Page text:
Floods have displaced communities and killed scores of people besides causing loss of lives and property despite warnings from the meteorological department.
Urban areas have been vulnerable to flooding not because of rainfall but due to lack of urban planning and limitations in related policies and plans to make urban areas and cities resilient enough to absorb the shocks.
These result from an inadequacy of manpower, finances, and political good will among many other factors. Flooding is not ending but approaching the beginning of worse situations which communities must be prepared to face irrespective of weather forecasts or reactive measures.
Over the years, rapid population growth and land use transformations have systematically destroyed traditional drainage systems and waterbodies with unplanned, mindless urban expansion disregarding the future and sustainable development.
Illegal property developments cause floods, encroaching on and filling up natural drainage channels and urban lakes.
The recent flooding would have been avoided with proper urban planning. Piecemeal development commonly witnessed in urban sprawls triggers floods because it is difficult to develop comprehensive drainage system in the context of isolated and scattered developments.
To avoid this scenario, physical planning should come earlier than development. Infrastructure, including storm water drains, should precede development in ideal situations but in reality, infrastructure follows physical developments.
The trend is similar in rural areas where population pressure leads to over-cultivation and deforestation. We must, therefore, map out ecologically-vulnerable spots and comprehensively survey waterbodies and waterways and plan mitigation measures.
Authorities must revise policies and confront illegal developments in areas that were once wetlands, riparian reserves and waterways.
Storm water drainage from neighbourhoods must be managed and directed to a central drainage system and preferably a low-lying area which can be treated and used for other activities.
Every place must have a disaster management centre with risk reduction strategies and vulnerability analysis which we do not seem to have any intention to have.
After catastrophic floods the predictable questions are whether we have had any disaster-related database on human and property loss for the past 50 years. Whether we know how long it takes for an individual to recover from disaster. Whether we have sound resilience plans in place to help withstand climate-related natural disasters.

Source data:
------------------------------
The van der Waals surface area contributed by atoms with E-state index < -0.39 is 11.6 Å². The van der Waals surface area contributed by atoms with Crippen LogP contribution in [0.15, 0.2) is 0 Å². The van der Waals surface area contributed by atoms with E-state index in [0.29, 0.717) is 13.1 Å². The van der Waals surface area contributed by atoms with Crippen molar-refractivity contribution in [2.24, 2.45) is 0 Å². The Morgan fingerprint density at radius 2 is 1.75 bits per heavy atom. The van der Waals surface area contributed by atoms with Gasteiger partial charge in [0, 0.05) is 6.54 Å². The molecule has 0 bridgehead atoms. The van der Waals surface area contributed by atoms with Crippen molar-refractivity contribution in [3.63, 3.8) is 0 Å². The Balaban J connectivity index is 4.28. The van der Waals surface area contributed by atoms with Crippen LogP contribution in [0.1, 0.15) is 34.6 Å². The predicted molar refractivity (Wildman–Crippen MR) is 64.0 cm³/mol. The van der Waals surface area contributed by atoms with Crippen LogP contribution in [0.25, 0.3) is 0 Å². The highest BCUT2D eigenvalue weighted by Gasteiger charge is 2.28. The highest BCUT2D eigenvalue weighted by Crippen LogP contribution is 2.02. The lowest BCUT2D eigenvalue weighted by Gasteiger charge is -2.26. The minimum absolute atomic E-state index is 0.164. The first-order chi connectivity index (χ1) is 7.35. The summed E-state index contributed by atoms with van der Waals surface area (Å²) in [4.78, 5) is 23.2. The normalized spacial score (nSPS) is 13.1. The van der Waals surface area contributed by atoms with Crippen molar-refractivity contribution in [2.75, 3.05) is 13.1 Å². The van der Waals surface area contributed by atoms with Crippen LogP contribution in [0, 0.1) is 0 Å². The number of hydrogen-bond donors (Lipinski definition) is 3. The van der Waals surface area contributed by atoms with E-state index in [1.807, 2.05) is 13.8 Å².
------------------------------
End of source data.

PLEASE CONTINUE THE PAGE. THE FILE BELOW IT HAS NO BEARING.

It is also asked whether we know the scope of developments occurring near waterways, riparian reserves and other ecologically-fragile zones.
Wondering is also done about what has happened to urban sponges or the urban green spaces that soak up water which have now been replaced with a concrete jungle and whether proper urban planning have prevented such a disaster.
A multi-dimensional approach must be employed to solve the perennial problem with the help of urban planning to map out waterways, road infrastructure, and settlement areas excluding the ecologically-fragile and sensitive areas such as natural storm waterways, landslide areas, wetlands and riparian reserves.
It is critical to have external agencies assess drainage systems and waterways as well as have measures to cope better with the climate change and flood risk management. Watershed management and environmental planning must be prioritised with an integration of urban planning to give a lasting solution.
This can only be possible without official apathy and delays in taking crucial decisions, and lack of coordination among rescue agencies.
In addition, political goodwill must exist for implementation of plans to keep waterways, waterbodies and riparian reserves intact.
Planning would be a possible solution by taking into account that urban areas must be made walkable, migration be minimised with employment opportunities being located in rural areas and well-distributed to limit migrations to urban areas.
Drainage systems must be done running perpendicular to watersheds to drain water and existing watersheds drained and de-silted and flat areas spared construction.
We must form and take care of our urban areas like we do to our homes. Just like Netherlands which has 60 percent underground water, we should think of how we live with water but not to fight with water.
All we need is the will to face the huddles and solve the problems objectively and scientifically.
The writer is an urban planner